Mark Schwartz, DHS, CIS CIO shares how agencies are modernizing and accelerating the pace of IT
AgileThought Creates New Chief Strategy Officer Role and Promotes Clare DeBoef to Chief Operating
PRNewswire/ – AgileThought, a national provider of custom software solutions and development consulting to Fortune 1000 clients, announced today the newly created role of Chief Strategy Officer will be assumed by co-owner Jeff Alagood. These organizational changes, combined with other recent promotions, follow a steady pattern of growth as AgileThought increased its revenue by 60 percent in 2017 and continues to position itself for future growth. Co-owner and former COO, will move into the role of Chief Strategy Officer where he will continue to guide the company and explore new and innovative concepts for partnering with clients to deliver value to their businesses. In his new role as COO, DeBoef will oversee human resources, recruiting, sales, account management, administration, finance, and IT. He was previously Senior Vice President of Client Services, where he led the engagement management and account management teams.
AgileThought is a full-service software consulting firm with specializations in enterprise application development, digital and agile transformation and training, DevOps consulting and training, collaboration, SharePoint, data analytics, machine learning, artificial intelligence, and cloud solutions, and user interface and experience design. Formed in 2004, the company has been noted as one of the country’s Best Companies to Work For by Fortune magazine. It is currently listed on the Inc. 5000 list for the tenth consecutive year and was also listed as one of the Best Company Cultures by Entrepreneur magazine. It serves Fortune 1000 clients nationwide from offices in Tampa.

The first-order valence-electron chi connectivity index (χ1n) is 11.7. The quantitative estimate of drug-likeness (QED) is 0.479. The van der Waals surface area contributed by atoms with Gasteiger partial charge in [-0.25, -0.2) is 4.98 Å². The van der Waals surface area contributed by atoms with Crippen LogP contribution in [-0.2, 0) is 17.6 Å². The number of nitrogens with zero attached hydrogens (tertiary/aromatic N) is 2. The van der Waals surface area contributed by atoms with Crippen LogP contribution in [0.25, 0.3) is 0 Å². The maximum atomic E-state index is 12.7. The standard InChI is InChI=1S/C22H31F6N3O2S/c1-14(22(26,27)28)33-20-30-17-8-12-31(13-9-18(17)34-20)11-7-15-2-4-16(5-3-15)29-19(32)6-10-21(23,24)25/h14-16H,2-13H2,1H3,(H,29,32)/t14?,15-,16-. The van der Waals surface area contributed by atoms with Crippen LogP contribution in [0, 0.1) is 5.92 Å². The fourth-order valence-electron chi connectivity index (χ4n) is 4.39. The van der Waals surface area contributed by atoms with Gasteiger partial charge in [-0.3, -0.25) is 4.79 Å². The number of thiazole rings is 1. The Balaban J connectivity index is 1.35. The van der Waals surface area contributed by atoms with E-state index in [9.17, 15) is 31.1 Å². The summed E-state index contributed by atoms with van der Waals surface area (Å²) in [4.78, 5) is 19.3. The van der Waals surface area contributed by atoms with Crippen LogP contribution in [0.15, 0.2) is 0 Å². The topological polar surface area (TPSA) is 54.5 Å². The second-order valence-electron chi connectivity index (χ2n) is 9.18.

Jeff Smith: Lessons from IBM’s CIO on scaling agile
Jeff Smith arrived at IBM just over one year ago, but his mantra-to create an agile culture across Big Blue-is already driving fundamental change. Using the collective wisdom of IBMers to build a new, more collaborative innovation model, Smith’s organization is creating loosely coupled, tightly aligned teams that combine the work ethic of a startup with the muscle of a large enterprise. Formerly the CEO of Suncorp, Smith credits running agile at scale in the Australian financial services company as a major factor in its success. An agile culture is a combination of leadership disciplines that govern how to form teams and distribute work, how to get teams to operate effectively and how to measure what matters and prioritize. Self-directed teams are better than command and control.
You need to be really clear and disciplined in the way you form and manage your teams. With large organizations, the secret is taking great big groups with huge programs and breaking them into small teams. At IBM, our on-the-ground teams are called squads, small groups of 7-10 people. That’s how you get the scale benefits of problem-solving while still allowing teams to work autonomously in loosely coupled, but tightly aligned groups. With agile, you have multiple teams doing work concurrently, trading knowledge, rapidly finding out where the errors are and figuring out what works.
I came to IBM from Suncorp and we used agile across our shared services operations, in finance, in real estate, in procurement and in a host of other functions. At IBM we’ve found that teams who stick together over a three-four month time double their productivity.